A Hong Kong government department has lashed out at self-exiled democrat Ted Hui over statement he posted calling the reformed District Council polls a “pseudo-election” and a “desecration of universal values.”

ted hui
Ted Hui in the UK. File Photo: May James/HKFP.

“Fugitive Ted Hui was a destructive anti-China saboteur who stirred up trouble in Hong Kong,” the Constitutional and Mainland Affairs Bureau (CMAB) wrote on Wednesday night.

The response was signed by CMAB Secretary Erick Tsang and Secretary for Home and Youth Affairs Alice Mak.

“He colluded with hostile foreign powers, incited and bewitched people’s hearts and won Legislative Council and District Council seats before the electoral system was improved.”

The department added that Hui was “concocting a series of groundless, slogan-like nonsense.”

Hui, a former lawmaker, posted a statement on Wednesday slamming the government’s recently announced plans to overhaul District Council elections, which would see the number of publicly elected seats slashed and the introduction of national security background checks.

Erick Tsang
Secretary for Constitutional and Mainland Affairs Erick Tsang attends a press conference on May 2, 2023 about the proposed amendments to Hong Kong’s District Councils. Photo: Kyle Lam/HKFP.

“We believe that any participation in this pseudo-election for a District Council whose democracy and legitimacy have been undermined would be an endorsement of a false election and a move against democracy,” Hui wrote in the statement, which was signed by over 30 former District Councillors from the pro-democracy camp.

“[Changes to the District Council electoral system] are not only regressive actions but also desecrations of the universal values cherished by the people of Hong Kong – freedom, procedural justice, and democratic systems,” Hui continued.

Hui was a lawmaker and District Council member. He was on bail pending nine criminal charges when he fled the city in November 2020, telling authorities he would return to the city after a purported duty visit to attend climate change meetings in Denmark. Days later, he announced he would not be returning to Hong Kong, and later relocated to Australia.

Hong Kong Police
Hong Kong police emblem. Photo: Candice Chau/HKFP.

Hui has since been sentenced in absentia to three and a half years in prison for contempt of court, and in February was contacted by the Hong Kong Police Force, inviting him to return to the city and surrender.

The CMAB urged Hui to return to “surrender and face legal sanctions in Hong Kong.”

“If he remains obstinate, he will ultimately become a lifelong fugitive condemned by others. Don’t think [you] can live without any cares by hanging on to the coattails of a foreign master,” it wrote.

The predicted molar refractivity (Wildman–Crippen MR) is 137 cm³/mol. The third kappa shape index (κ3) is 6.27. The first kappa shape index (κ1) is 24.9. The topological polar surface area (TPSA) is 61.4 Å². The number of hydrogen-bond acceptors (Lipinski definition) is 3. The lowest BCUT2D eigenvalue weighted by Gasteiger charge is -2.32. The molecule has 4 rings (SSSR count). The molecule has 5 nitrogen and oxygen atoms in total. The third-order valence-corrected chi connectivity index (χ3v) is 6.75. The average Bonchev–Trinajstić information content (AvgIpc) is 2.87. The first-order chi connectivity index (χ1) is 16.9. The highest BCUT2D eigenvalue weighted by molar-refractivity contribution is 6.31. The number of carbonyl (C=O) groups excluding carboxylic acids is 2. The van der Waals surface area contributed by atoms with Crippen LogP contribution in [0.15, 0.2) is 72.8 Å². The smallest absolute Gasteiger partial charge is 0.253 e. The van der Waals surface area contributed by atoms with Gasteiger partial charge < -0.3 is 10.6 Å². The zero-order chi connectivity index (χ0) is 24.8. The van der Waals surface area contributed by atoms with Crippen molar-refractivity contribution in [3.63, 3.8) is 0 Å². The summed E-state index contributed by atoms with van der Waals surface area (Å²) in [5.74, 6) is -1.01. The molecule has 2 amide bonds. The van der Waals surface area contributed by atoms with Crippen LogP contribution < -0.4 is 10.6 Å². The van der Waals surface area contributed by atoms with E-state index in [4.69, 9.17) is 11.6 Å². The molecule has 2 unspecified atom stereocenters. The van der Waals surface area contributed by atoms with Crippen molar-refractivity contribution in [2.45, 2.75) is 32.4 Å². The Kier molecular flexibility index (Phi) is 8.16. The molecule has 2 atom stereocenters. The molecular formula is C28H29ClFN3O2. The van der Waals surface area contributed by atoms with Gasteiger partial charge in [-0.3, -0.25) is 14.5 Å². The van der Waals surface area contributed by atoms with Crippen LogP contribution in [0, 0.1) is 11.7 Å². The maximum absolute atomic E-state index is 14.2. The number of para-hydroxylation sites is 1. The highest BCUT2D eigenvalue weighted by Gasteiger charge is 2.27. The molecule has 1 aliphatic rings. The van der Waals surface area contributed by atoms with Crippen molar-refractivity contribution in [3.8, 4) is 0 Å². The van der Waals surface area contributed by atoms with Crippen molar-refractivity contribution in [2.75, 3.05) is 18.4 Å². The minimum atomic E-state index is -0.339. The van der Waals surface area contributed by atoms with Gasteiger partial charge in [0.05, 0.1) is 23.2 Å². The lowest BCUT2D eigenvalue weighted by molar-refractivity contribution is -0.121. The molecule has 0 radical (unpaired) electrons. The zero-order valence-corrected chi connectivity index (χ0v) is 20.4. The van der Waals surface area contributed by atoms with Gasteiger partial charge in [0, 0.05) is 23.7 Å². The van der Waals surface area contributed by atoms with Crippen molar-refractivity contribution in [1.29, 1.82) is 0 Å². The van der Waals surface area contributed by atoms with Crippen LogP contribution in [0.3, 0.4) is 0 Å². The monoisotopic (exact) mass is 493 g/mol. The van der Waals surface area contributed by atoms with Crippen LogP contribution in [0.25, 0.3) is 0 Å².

‘Back to the right track’

The government announced on Tuesday that the District Council polls would be reformed to prevent people from “hijacking, manipulating [and] paralysing” the local district bodies. The pro-democracy camp saw a landslide victory during the last District Council polls in 2019, held amid protests and unrest against an amendment to the city’s extradition bill.

Apart from the 27 seats reserved for rural committee chairmen who represent indigenous villagers, all 479 District Council seats were elected by the public.

Under the reform, the number of publicly elected seats will be cut to 88. The remainder of the seats will be appointed by the chief executive or through elections within small-circle committees, members of which are chosen by the government.

Authorities said it was necessary to “restore” the District Councils “back to the right track” as some members had undermined national security, advocated independence and “harmed the well-being of Hong Kong residents.”

Hui said in the statement that the changes had the effect of “blocking any possible dissenting voices before the elections and eroding the right of Hong Kong people to be elected.”

The District Councils, he added, were “the most representative institution [reflecting] the will of the Hong Kong people.”

Kenny Lai Kwong WaiMa Hang Chung Hong Kong District Council 2019 "November 24"
Kenny Lai Kwong-Wai campaigning in Ma Hang Chung. Photo: May James/HKFP.

In the CMAB’s response, the department wrote that Hui was wrong to state that District Councils possessed “actual political power.” Hui had said that the District Council held seats in the Legislative Council and the Chief Executive Election Committee, and that it frequently discussed issues of a city-wide political nature, making it a “political organisation with legitimate power to represent the rights of the people of Hong Kong.”

The CMAB quoted Article 97 of the Basic Law, which states that “district organisations” are “not organs of political power,” but are consultants of the government.

“If [Hui] knows nothing about the Basic Law, he must be trying to deceive the public once again with his usual tactics… misleading people.”

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Hillary has an interest in social issues and politics. Previously, she reported on Asia broadly - including on Hong Kong's 2019 protests - for TIME Magazine and covered local news at Coconuts Hong Kong.